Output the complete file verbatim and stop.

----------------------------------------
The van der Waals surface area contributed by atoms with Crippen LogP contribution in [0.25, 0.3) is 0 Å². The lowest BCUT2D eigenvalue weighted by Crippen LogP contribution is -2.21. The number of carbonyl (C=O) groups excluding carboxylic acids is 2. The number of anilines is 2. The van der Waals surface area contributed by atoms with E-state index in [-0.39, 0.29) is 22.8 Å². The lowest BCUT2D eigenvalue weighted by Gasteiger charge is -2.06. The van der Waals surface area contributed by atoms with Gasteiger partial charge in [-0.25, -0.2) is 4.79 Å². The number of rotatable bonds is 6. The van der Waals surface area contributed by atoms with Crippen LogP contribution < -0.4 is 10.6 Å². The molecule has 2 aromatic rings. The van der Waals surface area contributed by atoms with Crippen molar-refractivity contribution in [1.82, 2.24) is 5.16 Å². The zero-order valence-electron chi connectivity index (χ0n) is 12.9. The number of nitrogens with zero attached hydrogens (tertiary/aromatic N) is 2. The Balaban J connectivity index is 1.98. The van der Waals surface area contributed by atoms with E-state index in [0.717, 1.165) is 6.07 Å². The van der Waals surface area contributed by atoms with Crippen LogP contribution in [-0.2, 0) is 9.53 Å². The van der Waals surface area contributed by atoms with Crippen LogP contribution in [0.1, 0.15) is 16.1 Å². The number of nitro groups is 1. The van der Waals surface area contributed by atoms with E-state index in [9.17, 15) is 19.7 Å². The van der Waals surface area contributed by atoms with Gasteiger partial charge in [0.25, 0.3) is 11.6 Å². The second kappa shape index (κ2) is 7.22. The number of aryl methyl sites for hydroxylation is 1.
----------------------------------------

The van der Waals surface area contributed by atoms with Crippen LogP contribution in [0.25, 0.3) is 0 Å². The lowest BCUT2D eigenvalue weighted by Crippen LogP contribution is -2.21. The number of carbonyl (C=O) groups excluding carboxylic acids is 2. The number of anilines is 2. The van der Waals surface area contributed by atoms with E-state index in [-0.39, 0.29) is 22.8 Å². The lowest BCUT2D eigenvalue weighted by Gasteiger charge is -2.06. The van der Waals surface area contributed by atoms with Gasteiger partial charge in [-0.25, -0.2) is 4.79 Å². The number of rotatable bonds is 6. The van der Waals surface area contributed by atoms with Crippen LogP contribution < -0.4 is 10.6 Å². The molecule has 2 aromatic rings. The van der Waals surface area contributed by atoms with Crippen molar-refractivity contribution in [1.82, 2.24) is 5.16 Å². The zero-order valence-electron chi connectivity index (χ0n) is 12.9. The number of nitrogens with zero attached hydrogens (tertiary/aromatic N) is 2. The Balaban J connectivity index is 1.98. The van der Waals surface area contributed by atoms with E-state index in [0.717, 1.165) is 6.07 Å². The van der Waals surface area contributed by atoms with Crippen LogP contribution in [-0.2, 0) is 9.53 Å². The van der Waals surface area contributed by atoms with Crippen LogP contribution in [0.1, 0.15) is 16.1 Å². The number of nitro groups is 1. The van der Waals surface area contributed by atoms with E-state index in [9.17, 15) is 19.7 Å². The van der Waals surface area contributed by atoms with Gasteiger partial charge in [0.25, 0.3) is 11.6 Å². The second kappa shape index (κ2) is 7.22. The number of aryl methyl sites for hydroxylation is 1.